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Clin Gastroenterol Hepatol. 2015 Aug;13(8):1432-6. doi: 10.1016/j.cgh.2015.02.042. Epub 2015 Mar 10.

Patients With Roux-en-Y Gastric Bypass Require Increased Sedation During Upper Endoscopy.

Author information

1
Department of Internal Medicine, Yale-New Haven Hospital, New Haven, Connecticut.
2
Division of Gastroenterology, Hepatology and Endoscopy, Brigham and Women's Hospital, Boston, Massachusetts; Department of Internal Medicine, Harvard Medical School, Boston, Massachusetts.
3
Division of Gastroenterology, Hepatology and Endoscopy, Brigham and Women's Hospital, Boston, Massachusetts; Department of Internal Medicine, Harvard Medical School, Boston, Massachusetts. Electronic address: ccthompson@partners.org.

Abstract

BACKGROUND & AIMS:

After Roux-en-Y gastric bypass (RYGB), many patients experience changes in metabolism that could affect the amount of sedative they require. We assessed whether patients who have vs have not received RYGB have different sedation requirements during esophagogastroduodenoscopy (EGD).

METHODS:

In a retrospective study, we collected data from patients who had received RYGB (n = 200; mean age, 45 years; 188 women; body mass index [BMI], 34.0 ± 7.1 kg/m2) or had not (controls, n = 200; mean age, 45 years; 188 women; BMI, 34.1 ± 7.2 kg/m2) and underwent EGD under conscious sedation from 2005 through 2010; groups were matched for age, sex, and BMI. Sedative doses were compared by using the Student t test. Multivariate linear regression was used to identify factors associated with sedation dose. We performed a subgroup analysis of RYGB patients who underwent EGD before and after RYGB, comparing sedative doses with a paired t test.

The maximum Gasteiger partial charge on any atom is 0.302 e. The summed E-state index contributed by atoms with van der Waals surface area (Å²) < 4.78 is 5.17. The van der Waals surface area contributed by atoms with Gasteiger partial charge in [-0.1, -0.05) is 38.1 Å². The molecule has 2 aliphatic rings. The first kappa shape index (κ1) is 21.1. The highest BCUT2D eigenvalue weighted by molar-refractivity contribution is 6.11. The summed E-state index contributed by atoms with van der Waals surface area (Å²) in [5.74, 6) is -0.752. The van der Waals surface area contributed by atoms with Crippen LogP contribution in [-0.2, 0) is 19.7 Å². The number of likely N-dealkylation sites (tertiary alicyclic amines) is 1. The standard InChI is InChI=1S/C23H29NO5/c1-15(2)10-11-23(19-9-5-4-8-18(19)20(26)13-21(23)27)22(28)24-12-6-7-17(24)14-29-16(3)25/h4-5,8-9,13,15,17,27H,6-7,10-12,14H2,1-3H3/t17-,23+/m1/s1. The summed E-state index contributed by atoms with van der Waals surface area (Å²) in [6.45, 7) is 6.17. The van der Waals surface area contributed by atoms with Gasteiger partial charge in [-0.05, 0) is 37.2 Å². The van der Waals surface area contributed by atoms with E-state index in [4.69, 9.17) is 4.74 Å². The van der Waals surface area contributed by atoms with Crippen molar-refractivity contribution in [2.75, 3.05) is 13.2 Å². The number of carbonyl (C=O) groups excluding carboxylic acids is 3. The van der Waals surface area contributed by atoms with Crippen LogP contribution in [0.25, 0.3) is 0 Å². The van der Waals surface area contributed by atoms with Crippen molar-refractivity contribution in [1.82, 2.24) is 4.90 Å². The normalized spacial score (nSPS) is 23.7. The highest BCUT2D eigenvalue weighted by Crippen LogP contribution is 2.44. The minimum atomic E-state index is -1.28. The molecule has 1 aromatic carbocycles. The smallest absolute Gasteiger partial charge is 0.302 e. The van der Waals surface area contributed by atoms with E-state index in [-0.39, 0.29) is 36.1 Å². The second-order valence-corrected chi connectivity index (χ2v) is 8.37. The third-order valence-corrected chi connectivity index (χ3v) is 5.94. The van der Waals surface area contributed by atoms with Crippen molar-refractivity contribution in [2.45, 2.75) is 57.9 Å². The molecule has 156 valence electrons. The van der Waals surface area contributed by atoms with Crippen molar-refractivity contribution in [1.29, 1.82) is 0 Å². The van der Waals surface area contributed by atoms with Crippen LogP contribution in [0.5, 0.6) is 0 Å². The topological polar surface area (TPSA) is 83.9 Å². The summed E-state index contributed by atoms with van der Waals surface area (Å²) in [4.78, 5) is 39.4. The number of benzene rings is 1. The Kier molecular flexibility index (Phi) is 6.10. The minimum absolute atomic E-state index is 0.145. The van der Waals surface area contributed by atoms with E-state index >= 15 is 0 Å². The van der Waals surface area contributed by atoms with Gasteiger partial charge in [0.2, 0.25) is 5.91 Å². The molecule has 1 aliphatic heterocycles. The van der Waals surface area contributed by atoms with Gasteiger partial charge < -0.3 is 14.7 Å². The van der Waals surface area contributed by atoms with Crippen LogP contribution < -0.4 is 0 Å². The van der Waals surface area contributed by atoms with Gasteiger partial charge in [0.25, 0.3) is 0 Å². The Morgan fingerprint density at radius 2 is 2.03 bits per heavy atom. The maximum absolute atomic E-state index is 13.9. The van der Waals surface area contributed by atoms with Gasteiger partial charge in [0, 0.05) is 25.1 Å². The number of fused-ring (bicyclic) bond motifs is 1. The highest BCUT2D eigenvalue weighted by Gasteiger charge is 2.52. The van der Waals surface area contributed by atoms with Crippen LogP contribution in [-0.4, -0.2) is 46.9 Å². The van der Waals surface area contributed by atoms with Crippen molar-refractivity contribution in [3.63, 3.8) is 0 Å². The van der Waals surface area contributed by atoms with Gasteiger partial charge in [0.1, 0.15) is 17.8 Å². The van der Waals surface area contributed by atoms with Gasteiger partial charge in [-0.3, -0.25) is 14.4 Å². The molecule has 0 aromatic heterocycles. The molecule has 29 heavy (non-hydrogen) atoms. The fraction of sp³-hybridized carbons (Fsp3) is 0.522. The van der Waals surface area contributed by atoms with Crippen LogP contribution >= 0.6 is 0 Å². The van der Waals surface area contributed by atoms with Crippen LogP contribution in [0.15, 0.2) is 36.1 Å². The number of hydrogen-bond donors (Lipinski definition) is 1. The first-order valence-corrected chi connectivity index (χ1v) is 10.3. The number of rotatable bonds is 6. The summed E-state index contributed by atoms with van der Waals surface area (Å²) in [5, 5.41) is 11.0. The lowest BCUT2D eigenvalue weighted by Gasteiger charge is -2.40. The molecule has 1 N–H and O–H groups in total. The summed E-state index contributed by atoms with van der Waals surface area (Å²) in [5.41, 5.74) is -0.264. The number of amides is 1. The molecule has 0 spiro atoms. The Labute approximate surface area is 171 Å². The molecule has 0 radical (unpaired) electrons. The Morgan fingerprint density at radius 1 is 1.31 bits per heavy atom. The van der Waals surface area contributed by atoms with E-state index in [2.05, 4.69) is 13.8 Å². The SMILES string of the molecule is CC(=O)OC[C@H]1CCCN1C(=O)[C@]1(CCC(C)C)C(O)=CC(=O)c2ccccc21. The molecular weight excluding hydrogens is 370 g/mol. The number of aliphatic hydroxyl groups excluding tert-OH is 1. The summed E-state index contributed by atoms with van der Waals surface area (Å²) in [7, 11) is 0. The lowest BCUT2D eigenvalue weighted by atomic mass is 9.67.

RESULTS:

Patients with RYGB were given 132.4 ± 40.4 μg fentanyl and 5.4 ± 1.5 mg midazolam, whereas controls received 108.6 ± 31.6 μg fentanyl (P < .001) and 4.3 ± 1.2 mg midazolam (P < .001). Increased time from RYGB, higher American Society of Anesthesiologists class, and therapeutic procedure were associated with higher doses of sedation (P < .05). Thirty-two patients underwent EGD before and after RYGB. Patients were given 95.0 ± 39.0 μg fentanyl before RYGB and 130.5 ± 41.3 μg fentanyl afterward (P < .05); they were given 4.0 ± 1.0 mg midazolam before RYGB and 5.5 ± 1.7 mg midazolam afterward (P < .05).

CONCLUSIONS:

Patients with RYGB require larger amounts of fentanyl and midazolam during EGD than patients without RYGB, despite similar age, sex, and BMI. Among patients who underwent EGD before and after RYGB, levels of drugs required for sedation increased after gastric bypass, despite weight loss.

KEYWORDS:

Bariatric Endoscopy; Endoscopic Sedation; Obesity; Weight-loss Surgery

Comment in

PMID:
25769410
DOI:
10.1016/j.cgh.2015.02.042
[Indexed for MEDLINE]

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